Garsington Opera 2009
Garsington Opera has been operating at its Oxfordshire base for two decades. Along with Glyndebourne and Grange Park, it's one of the Summer's prime country locations for quality opera - not to mention picnicking and enjoying the ambience of one of England's great houses in the sunshine.
It was in 1989 that the late Leonard Ingrams converted his rather extensive back lawn into a makeshift theatre. The terrace to Garsington Manor proved a natural amphitheatre and now has a purpose-built 500-seater auditorium, protected by a canopy against those English Summer evenings when the weather defies the season.
One of the impressive things about the festival is its exploration of lesser-known repertoire, with British premieres a speciality. Last year, they presented Vivaldi’s L’incoronazione di Dario and this season they will give, alongside productions of two much-loved standards, the British premiere of Bohuslav Martinu’s sunny comedy Mirandolina.
The opera is based on Carlo Goldoni’s 1753 comedy La locandiera (the Mistress of the Inn) and takes its name from the central character, a beautiful innkeeper who rises to the challenge of converting a misogynistic visitor. There could hardly be a better way to mark the 50th anniversary of the composer’s death, something London’s opera houses have so far failed to do.
Martinu stays faithful to Goldoni’s play, while creating a lyrical mid-twentieth sound-world that could only have come from him. It has been seen just once before in this corner of the globe: in a production at Wexford on the East Coast of Ireland in 2002. Garsington’s UK premiere production of this delightful work is directed by Martin Duncan and I spoke to him shortly before he launched into rehearsals.
Duncan told me that having Mirandolina land in his lap unexpectedly has been a real pleasure. “I don’t know much Martinu,” he says, “but I find myself responding strongly to the brightness and buoyancy of the music. It’s very clever – not too buffo or knockabout but without any really dark depths. It’s very clever.”
If he is unfamiliar with Martinu’s music, he feels much closer to the source material, Goldoni’s witty and fast-moving comedy: “I was in The Servant of Two Masters (the playwright’s early commedia-dell Arte based farce) early in my career and later directed a musical version of it,” he tells me, “it’s great fun to do.”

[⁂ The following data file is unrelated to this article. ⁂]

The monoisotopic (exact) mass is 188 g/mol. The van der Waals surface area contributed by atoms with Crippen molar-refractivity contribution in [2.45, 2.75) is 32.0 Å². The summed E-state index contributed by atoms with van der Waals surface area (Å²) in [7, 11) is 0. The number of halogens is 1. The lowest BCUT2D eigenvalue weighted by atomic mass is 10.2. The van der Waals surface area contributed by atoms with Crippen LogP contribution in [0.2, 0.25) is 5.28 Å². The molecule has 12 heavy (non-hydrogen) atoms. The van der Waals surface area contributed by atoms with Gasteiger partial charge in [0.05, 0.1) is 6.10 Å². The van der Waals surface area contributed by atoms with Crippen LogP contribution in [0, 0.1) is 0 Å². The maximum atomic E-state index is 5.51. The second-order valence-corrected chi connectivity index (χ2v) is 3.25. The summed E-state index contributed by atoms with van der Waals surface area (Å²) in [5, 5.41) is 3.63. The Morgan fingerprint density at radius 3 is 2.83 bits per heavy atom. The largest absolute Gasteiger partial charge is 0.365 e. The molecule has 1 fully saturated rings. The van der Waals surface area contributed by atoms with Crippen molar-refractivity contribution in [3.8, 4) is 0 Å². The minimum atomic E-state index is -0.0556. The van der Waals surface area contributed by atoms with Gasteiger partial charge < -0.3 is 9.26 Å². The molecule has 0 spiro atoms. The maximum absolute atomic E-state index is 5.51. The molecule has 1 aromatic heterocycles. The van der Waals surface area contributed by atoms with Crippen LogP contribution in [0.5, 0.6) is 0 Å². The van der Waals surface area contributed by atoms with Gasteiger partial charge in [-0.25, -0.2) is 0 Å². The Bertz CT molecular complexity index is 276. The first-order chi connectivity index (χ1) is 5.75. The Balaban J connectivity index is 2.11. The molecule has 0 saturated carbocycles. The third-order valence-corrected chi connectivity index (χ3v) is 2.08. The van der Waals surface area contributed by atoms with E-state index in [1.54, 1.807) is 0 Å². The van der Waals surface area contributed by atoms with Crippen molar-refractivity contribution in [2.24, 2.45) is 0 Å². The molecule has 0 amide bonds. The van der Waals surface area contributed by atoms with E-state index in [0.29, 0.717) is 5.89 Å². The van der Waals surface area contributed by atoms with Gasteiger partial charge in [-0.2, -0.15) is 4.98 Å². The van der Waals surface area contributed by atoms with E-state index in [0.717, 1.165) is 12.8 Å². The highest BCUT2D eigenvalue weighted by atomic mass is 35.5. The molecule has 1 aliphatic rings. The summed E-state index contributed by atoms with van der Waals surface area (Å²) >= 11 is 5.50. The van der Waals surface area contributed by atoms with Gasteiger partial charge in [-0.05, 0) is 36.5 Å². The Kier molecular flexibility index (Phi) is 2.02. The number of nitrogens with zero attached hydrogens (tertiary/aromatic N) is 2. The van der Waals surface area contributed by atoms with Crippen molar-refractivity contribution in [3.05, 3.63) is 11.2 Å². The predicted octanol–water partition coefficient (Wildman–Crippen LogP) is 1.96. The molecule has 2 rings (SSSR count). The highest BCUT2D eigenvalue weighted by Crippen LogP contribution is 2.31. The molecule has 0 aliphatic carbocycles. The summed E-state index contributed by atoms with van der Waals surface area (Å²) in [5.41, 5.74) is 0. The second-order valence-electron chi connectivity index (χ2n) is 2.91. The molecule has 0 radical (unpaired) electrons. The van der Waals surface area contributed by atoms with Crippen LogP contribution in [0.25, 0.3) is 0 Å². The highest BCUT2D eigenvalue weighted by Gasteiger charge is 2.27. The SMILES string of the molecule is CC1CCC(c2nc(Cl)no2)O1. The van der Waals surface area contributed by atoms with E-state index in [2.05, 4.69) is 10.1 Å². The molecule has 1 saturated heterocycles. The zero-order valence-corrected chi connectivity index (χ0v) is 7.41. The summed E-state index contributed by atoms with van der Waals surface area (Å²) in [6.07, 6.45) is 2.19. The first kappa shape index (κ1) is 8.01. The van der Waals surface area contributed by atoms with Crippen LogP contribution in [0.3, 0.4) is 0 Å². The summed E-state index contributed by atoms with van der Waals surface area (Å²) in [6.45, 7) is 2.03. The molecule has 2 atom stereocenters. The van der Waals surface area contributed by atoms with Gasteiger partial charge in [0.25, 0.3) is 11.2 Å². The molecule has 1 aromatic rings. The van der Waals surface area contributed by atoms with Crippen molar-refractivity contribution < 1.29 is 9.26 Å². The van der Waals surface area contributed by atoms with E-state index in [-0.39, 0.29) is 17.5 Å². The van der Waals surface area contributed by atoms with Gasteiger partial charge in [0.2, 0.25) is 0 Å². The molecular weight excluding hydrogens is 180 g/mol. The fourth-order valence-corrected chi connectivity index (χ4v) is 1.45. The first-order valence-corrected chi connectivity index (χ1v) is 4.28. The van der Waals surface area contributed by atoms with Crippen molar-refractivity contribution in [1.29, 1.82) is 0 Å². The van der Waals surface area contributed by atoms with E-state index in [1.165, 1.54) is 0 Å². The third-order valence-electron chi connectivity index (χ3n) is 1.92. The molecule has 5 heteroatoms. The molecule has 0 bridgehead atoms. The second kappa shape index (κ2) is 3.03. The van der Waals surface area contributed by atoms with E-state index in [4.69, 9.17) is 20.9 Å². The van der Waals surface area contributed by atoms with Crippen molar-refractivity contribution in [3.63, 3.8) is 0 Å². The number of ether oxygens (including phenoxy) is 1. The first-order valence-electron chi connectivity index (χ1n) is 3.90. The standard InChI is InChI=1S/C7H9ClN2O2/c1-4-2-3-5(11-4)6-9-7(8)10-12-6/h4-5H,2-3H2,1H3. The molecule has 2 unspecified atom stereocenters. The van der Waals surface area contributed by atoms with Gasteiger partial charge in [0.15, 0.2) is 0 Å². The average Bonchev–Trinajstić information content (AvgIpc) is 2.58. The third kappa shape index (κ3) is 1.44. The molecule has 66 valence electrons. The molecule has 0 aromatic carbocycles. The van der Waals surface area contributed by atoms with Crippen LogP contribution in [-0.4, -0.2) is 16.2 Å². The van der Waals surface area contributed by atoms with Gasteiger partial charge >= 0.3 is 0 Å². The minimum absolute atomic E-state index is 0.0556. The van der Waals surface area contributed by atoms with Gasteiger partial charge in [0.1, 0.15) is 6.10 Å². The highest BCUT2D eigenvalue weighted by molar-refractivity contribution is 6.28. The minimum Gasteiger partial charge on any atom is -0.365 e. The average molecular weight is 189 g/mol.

He has decided that the opera should be done in its original setting, that of 18th Century Florence (it takes place in a small locanda or inn contemporaneous with the author). “Martinu has already put a modern slant on it, although it’s not pastiche, and it doesn’t require a further remove,” he explains, “so we’ve decided to keep it in period.”
What he has done, though, is adopt an English translation (the composer wrote the libretto himself in Italian, diverting very little from Goldoni’s original script). “I think it’s necessary to do it in English,” says Duncan, “it’s a situation comedy, a comedy of manners if you like, and having the audience craning their necks to read surtitles would be an unneeded distraction. It would be too much of an intellectual exercise having to read and listen at the same time; it wouldn’t be right for this work. And so much of it is physical. Besides, Jeremy Sams is providing a perfect new translation.”
Duncan enthuses about the visual potential of the piece and says he wants this aspect of the production to reflect what you hear in the music. “There’s also plenty of inner truth – the journies the characters go on – without there being any real depth or darkness. All told, it’s perfect for Garsington and we have a marvellous cast of acting singers.”
The Colombian soprano Juanita Lascarro will take on the role of Goldoni’s feisty heroine with Geoffrey Dolton as the crusty Ripafratta, who she seduces and spurns. Martin Andre will conduct all six performances.
Mirandolina is joined in this year’s repertoire by new productions of Beethoven’s only opera Fidelio and Rossini’s sparkling comedy based on the Cinderella story La Cenerentola.
John Cox will direct the Beethoven, with Douglas Boyd as conductor and Rebecca von Lipinski as Leonore. The Rossini will be conducted by David Parry and directed by Daniel Slater, with Ezgi Kutlu in the title role.
Garsington Opera runs for just one month during June and July. Fidelio opens on 3 June and La Cenerentola three days later. The premiere performance of Mirandolina takes place on 18 June and booking for all three operas opens on 20 April. The whole season wraps up with a final performance of the Martinu on 5 July. Full details can be found at www.garsingtonopera.org; the box office number is 01865 361636.